What New Fee and Disclosure Proposals May Mean for ETFs | ETF Trends

The financial crisis has put the entire industry and all of its various and sundry products – including exchange traded funds (ETFs) – under the microscope. With that, two proposals may affect how certain securities are marketed to you and how they’re priced.

Target-Date Funds. The Securities and Exchange Commission (SEC) recently proposed rule amendments that would require target-date funds to clarify investment goals and change the way they are advertised and marketed. Investors are confused by what such funds offer and how they work, reports Peter Ortiz for Ignites. [SEC Puts ‘Circuit Breakers’ In Place.]

SEC chairman Mary Schapiro says the proposed rules would “enable investors to better assess the anticipated investment glide path and risk profile of a target-date fund.” Additionally, “the rules also would require an asset allocation ‘tag line’ adjacent to a target-date fund’s name in an advertisement.” Critics, though, believe that the SEC may be trying to tell investors what factor to focus on above the many other risk factors in target-date funds.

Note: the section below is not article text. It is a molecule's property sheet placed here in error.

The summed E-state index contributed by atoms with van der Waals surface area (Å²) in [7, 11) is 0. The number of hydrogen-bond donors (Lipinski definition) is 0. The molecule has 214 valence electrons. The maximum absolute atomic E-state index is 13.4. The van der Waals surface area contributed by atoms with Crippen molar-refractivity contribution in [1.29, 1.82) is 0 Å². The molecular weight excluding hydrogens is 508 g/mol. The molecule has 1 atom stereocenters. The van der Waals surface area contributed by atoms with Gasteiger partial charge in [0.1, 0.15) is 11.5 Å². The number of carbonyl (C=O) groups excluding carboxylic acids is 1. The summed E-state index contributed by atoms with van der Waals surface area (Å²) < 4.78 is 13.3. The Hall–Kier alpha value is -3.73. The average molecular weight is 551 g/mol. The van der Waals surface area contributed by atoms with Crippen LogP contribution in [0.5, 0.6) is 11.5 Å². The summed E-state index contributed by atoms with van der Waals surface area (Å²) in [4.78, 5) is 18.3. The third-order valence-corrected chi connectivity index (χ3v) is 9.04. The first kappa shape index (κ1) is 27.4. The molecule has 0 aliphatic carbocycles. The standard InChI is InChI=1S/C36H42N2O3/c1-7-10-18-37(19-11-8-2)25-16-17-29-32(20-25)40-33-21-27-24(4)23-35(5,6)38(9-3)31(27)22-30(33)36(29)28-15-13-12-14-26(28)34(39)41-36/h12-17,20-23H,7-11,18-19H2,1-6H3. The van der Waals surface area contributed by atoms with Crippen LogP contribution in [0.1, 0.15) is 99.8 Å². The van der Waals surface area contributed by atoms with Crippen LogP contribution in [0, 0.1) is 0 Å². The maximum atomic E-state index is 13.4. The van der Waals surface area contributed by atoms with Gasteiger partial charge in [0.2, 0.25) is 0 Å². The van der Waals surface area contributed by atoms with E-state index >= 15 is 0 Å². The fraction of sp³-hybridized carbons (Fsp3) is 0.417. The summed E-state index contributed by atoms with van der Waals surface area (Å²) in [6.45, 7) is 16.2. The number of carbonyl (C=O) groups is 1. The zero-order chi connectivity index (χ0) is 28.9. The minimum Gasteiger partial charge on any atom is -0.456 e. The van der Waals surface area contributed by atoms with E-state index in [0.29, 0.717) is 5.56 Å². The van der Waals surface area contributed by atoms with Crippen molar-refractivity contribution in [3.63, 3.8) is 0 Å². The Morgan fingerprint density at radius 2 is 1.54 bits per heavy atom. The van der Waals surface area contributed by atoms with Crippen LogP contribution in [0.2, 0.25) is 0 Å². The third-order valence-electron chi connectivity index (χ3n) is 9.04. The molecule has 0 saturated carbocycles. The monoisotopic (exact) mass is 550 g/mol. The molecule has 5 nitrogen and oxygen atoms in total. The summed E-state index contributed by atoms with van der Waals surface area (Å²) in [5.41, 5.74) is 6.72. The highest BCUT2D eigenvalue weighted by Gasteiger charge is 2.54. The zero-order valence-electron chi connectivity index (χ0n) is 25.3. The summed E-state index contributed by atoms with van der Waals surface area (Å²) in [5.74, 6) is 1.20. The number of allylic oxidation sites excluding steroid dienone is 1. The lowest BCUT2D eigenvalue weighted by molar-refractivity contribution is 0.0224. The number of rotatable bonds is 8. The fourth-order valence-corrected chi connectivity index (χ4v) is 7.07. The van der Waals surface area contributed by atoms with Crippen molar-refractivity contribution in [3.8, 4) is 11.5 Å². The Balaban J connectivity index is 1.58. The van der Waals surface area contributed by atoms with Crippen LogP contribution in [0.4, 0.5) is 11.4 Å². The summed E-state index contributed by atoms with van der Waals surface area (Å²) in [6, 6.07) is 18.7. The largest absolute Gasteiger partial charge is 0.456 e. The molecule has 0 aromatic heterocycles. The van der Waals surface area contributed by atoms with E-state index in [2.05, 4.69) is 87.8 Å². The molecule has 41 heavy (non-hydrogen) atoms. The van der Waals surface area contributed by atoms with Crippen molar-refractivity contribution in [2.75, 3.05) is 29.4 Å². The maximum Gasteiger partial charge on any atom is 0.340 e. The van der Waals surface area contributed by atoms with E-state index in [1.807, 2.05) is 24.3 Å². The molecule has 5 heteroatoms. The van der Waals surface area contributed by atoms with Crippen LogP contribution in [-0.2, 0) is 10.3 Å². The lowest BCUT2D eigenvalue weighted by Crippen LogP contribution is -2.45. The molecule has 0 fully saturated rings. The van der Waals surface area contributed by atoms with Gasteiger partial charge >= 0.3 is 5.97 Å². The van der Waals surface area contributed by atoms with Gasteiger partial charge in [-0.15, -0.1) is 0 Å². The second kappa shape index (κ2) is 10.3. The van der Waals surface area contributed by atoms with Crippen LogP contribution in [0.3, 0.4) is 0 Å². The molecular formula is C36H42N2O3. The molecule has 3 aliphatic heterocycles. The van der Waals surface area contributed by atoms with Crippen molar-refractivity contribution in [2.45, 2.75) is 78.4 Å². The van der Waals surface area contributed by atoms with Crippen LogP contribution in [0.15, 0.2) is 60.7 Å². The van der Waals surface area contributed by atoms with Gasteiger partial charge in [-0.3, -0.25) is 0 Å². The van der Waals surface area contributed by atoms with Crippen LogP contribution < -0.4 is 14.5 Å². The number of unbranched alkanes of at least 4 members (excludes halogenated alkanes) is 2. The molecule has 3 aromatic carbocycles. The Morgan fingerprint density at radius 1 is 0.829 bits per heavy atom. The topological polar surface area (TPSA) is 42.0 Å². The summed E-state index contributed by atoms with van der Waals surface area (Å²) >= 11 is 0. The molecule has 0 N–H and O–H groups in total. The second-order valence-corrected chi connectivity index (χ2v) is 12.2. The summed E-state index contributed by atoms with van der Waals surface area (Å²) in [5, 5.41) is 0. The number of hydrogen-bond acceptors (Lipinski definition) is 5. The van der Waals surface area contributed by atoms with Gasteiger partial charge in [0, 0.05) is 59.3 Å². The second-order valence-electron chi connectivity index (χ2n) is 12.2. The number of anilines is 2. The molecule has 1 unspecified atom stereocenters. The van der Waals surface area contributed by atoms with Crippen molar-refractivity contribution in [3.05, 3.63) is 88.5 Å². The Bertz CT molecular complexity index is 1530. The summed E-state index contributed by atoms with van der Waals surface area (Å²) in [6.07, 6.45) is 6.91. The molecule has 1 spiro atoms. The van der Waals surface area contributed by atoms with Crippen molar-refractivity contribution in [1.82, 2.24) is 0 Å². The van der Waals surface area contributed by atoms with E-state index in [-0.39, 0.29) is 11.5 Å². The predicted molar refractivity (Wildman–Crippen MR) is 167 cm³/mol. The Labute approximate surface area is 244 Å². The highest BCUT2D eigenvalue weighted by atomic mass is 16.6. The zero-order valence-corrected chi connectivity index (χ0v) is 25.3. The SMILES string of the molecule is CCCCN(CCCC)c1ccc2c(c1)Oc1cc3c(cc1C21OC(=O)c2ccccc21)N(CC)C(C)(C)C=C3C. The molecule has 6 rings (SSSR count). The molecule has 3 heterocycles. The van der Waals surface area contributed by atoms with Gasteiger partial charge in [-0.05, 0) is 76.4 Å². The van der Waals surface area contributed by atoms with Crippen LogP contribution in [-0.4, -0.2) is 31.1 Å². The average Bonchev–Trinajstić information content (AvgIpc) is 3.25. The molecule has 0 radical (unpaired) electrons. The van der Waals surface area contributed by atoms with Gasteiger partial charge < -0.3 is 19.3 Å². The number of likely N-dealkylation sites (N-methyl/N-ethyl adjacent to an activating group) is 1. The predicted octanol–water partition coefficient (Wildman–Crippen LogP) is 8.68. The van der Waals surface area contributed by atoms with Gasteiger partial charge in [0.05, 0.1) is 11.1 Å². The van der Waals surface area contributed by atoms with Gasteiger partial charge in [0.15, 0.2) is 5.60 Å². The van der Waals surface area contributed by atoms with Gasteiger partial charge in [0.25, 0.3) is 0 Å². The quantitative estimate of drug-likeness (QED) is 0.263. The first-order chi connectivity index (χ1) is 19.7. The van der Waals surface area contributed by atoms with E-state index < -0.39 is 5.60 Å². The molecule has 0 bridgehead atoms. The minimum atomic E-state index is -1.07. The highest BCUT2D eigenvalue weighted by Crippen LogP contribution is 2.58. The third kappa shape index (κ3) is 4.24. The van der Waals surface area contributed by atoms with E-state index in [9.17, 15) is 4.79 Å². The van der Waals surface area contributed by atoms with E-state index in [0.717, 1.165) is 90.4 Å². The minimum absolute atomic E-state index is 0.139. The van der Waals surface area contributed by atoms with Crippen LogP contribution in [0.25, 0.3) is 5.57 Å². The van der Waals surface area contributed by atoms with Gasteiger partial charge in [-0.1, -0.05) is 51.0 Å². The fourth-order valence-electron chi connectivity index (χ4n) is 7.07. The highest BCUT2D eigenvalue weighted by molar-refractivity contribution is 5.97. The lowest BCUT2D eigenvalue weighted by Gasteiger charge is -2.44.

Other proposed amendments include: A requirement stating that all delivered marketing materials include a prominent table, chart or graph that “clearly depicts the asset allocations among types of investments over the entire life of the fund.” Also, marketing materials need to tell investors to consider their risk tolerance, personal circumstances and overall financial situation.

Expense Ratios. A proposal from the Financial Accounting Standards Board (FASB) could force fund providers to revise the way financial instruments like derivatives and hedging instruments are accounted for, which may consequently increase fund expense ratios, writes Hannah Glover for Ignites. [The Growing Presence of Derivatives: What It Means for ETFs.]